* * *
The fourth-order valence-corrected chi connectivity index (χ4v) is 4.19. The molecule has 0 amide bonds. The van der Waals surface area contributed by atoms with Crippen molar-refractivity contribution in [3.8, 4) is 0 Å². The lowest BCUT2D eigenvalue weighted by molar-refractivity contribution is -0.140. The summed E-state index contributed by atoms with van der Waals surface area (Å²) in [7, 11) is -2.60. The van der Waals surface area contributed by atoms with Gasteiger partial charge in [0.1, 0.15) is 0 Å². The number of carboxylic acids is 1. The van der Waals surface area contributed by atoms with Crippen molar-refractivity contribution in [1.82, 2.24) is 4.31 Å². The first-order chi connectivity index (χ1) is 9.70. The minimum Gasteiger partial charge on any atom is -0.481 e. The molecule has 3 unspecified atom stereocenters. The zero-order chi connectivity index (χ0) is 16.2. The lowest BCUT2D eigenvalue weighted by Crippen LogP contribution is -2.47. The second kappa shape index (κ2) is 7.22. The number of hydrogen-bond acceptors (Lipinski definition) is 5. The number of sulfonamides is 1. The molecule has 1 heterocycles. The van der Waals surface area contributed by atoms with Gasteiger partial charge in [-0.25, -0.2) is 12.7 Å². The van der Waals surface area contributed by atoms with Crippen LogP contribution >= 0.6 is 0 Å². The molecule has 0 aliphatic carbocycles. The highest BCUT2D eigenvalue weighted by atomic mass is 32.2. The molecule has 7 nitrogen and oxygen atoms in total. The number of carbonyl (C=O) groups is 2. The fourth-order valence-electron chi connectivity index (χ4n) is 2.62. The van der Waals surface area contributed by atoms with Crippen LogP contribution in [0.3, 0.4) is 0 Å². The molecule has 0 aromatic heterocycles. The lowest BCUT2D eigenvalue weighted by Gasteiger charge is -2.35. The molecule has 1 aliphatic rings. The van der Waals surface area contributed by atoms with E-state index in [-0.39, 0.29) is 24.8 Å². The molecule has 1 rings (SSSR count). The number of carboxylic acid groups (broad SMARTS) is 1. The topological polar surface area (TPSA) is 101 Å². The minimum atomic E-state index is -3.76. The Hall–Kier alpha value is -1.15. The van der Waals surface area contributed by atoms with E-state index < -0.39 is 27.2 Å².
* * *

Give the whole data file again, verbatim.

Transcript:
The fourth-order valence-corrected chi connectivity index (χ4v) is 4.19. The molecule has 0 amide bonds. The van der Waals surface area contributed by atoms with Crippen molar-refractivity contribution in [3.8, 4) is 0 Å². The lowest BCUT2D eigenvalue weighted by molar-refractivity contribution is -0.140. The summed E-state index contributed by atoms with van der Waals surface area (Å²) in [7, 11) is -2.60. The van der Waals surface area contributed by atoms with Gasteiger partial charge in [0.1, 0.15) is 0 Å². The number of carboxylic acids is 1. The van der Waals surface area contributed by atoms with Crippen molar-refractivity contribution in [1.82, 2.24) is 4.31 Å². The first-order chi connectivity index (χ1) is 9.70. The minimum Gasteiger partial charge on any atom is -0.481 e. The molecule has 3 unspecified atom stereocenters. The zero-order chi connectivity index (χ0) is 16.2. The lowest BCUT2D eigenvalue weighted by Crippen LogP contribution is -2.47. The second kappa shape index (κ2) is 7.22. The number of hydrogen-bond acceptors (Lipinski definition) is 5. The number of sulfonamides is 1. The molecule has 1 heterocycles. The van der Waals surface area contributed by atoms with Gasteiger partial charge in [-0.25, -0.2) is 12.7 Å². The van der Waals surface area contributed by atoms with Crippen LogP contribution >= 0.6 is 0 Å². The molecule has 0 aliphatic carbocycles. The highest BCUT2D eigenvalue weighted by atomic mass is 32.2. The molecule has 7 nitrogen and oxygen atoms in total. The number of carbonyl (C=O) groups is 2. The fourth-order valence-electron chi connectivity index (χ4n) is 2.62. The van der Waals surface area contributed by atoms with Crippen LogP contribution in [0.3, 0.4) is 0 Å². The molecule has 0 aromatic heterocycles. The lowest BCUT2D eigenvalue weighted by Gasteiger charge is -2.35. The molecule has 1 aliphatic rings. The van der Waals surface area contributed by atoms with E-state index in [-0.39, 0.29) is 24.8 Å². The molecule has 1 rings (SSSR count). The number of carboxylic acid groups (broad SMARTS) is 1. The topological polar surface area (TPSA) is 101 Å². The minimum atomic E-state index is -3.76. The Hall–Kier alpha value is -1.15. The van der Waals surface area contributed by atoms with E-state index < -0.39 is 27.2 Å².